Secondly, and this really pains me on a personal level, I messed up. I've almost put it to bed now (after numerous tears and even more numerous reassurances that it did not in any way affect the result) but it will always be there. I lost my blade in the World Championship final. It's every rowers worst nightmare. It really doesn't get any worse than that (although, admittedly I could've ejected myself from the boat, in which case I might have swam to the bottom of the lake and stayed there!). However, on the bright side, I did recover it, which - frankly - is a miracle. 95% of the time there is no going back when you lose a blade as spectacularly as I did. Game over. Finished. I still to this day have no idea how I managed to keep my head and get back into it. Mind you, I still to this day have no idea how I lost my blade. On some bumpy water obviously, but usually you know 2 or 3 strokes before that happens that it's coming. Not this time - it was there in my hand one minute and gone the next. Heart-stopping stuff I can tell you.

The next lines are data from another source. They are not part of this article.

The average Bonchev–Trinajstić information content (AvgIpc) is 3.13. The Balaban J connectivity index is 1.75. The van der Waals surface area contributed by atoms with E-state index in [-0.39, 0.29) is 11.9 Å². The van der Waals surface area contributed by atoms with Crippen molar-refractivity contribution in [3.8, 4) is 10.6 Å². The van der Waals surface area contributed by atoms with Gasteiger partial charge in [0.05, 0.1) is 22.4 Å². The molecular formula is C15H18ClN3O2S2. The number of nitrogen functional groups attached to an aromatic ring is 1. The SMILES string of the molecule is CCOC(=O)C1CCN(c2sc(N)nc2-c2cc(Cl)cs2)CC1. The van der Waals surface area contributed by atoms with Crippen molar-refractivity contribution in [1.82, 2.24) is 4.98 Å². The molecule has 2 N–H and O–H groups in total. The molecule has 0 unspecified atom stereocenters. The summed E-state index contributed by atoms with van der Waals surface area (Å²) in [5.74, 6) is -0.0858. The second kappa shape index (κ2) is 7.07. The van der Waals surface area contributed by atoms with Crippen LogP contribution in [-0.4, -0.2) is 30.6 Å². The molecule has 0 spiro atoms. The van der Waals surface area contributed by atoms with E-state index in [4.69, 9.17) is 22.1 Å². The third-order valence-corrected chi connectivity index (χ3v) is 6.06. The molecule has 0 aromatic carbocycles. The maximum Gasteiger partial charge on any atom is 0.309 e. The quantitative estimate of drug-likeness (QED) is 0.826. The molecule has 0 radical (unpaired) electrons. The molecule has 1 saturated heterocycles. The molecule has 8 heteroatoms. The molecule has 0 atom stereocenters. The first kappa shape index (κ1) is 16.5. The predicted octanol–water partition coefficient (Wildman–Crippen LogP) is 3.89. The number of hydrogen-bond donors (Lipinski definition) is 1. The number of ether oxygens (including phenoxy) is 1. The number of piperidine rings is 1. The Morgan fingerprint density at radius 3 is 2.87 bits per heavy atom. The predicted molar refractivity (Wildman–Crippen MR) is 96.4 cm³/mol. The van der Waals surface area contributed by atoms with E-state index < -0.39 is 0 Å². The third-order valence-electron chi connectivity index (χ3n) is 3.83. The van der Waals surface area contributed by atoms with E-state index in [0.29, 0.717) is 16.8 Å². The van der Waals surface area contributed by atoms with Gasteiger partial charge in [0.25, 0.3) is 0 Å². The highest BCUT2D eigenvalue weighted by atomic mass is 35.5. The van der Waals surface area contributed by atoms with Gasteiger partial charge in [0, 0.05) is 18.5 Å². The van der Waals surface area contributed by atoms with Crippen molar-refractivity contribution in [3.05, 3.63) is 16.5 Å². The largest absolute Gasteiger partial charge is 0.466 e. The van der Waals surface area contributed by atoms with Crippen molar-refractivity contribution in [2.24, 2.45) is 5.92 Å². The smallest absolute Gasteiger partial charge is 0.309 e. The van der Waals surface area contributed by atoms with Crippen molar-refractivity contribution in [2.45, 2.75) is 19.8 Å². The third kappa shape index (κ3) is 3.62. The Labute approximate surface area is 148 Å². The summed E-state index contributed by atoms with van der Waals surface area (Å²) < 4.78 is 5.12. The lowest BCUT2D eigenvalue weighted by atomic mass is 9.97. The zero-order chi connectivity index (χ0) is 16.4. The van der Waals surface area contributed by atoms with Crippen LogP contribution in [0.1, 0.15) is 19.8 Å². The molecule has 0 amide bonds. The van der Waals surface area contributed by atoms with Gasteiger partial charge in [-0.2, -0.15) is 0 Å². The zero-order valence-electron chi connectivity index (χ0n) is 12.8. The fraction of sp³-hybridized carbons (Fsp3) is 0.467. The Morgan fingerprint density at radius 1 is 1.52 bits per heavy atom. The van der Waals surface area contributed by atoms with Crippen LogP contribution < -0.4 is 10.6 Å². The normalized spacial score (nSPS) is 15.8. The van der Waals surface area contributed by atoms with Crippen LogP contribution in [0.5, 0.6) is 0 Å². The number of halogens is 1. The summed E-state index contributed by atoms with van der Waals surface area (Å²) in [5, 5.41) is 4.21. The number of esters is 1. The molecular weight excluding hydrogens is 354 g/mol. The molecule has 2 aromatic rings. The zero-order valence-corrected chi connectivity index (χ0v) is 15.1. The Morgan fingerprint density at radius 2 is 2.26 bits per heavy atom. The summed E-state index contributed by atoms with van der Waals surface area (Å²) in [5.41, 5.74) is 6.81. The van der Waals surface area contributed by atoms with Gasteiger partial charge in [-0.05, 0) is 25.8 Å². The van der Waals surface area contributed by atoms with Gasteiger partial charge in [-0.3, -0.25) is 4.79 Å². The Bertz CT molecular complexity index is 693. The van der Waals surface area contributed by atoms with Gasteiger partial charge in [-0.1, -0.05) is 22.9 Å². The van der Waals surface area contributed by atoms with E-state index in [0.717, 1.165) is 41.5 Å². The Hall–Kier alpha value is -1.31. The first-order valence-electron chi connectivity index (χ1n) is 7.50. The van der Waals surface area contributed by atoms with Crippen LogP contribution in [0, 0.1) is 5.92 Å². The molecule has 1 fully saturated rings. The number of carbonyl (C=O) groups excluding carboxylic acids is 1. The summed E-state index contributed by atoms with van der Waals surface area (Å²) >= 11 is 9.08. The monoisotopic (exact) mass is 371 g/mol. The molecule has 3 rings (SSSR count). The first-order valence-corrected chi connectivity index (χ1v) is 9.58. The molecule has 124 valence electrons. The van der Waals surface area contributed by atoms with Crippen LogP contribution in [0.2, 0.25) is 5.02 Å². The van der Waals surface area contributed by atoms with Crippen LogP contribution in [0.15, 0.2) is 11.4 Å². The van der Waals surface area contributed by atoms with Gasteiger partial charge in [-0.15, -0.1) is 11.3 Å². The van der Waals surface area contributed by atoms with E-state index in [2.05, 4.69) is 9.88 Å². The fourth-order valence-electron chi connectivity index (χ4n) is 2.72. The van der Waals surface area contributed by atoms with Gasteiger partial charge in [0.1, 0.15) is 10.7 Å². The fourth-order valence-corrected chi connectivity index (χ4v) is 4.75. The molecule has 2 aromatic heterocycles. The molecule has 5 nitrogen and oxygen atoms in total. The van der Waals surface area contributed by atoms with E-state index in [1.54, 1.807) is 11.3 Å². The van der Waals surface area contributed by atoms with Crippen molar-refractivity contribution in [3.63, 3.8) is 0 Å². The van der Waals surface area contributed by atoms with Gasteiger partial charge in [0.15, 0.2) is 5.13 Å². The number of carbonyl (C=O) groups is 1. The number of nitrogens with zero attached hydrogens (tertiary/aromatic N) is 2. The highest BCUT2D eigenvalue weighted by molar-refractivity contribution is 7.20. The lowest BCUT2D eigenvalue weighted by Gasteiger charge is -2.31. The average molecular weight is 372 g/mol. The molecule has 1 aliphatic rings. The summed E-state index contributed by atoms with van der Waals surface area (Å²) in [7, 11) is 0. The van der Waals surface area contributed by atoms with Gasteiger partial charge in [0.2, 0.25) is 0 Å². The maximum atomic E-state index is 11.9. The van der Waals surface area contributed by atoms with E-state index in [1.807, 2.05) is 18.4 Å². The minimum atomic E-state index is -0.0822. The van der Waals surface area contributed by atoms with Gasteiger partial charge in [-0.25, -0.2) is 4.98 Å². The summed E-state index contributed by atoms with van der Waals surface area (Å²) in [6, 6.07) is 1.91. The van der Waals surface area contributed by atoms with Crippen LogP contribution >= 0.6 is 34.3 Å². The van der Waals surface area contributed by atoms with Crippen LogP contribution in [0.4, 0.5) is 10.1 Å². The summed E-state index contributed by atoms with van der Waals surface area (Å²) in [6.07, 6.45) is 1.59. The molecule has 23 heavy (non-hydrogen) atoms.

Anyway, I've done a lot of soul-searching since then, looking for the positives as every good athlete should (every race is a lesson, etc., etc., especially those that don't go as you planned...) and I've come to the conclusion that I should remember that I did get it back, that we didn't spin 90 degrees, slip to the back of the field and limp in out of the medals. We won the silver - despite having the bow girl out of action for 5 strokes - and we didn't give up. We fought hard for that medal and in the end I think the result was the right one. We were beaten by the faster crew. Granted, we didn't have our best race and it wasn't perfect, even before I lost my blade. But, as Laura (our 3 girl) put it so well in our BBC interview afterwards, 'that's sport'. And I for one am proud to say I was in that crew.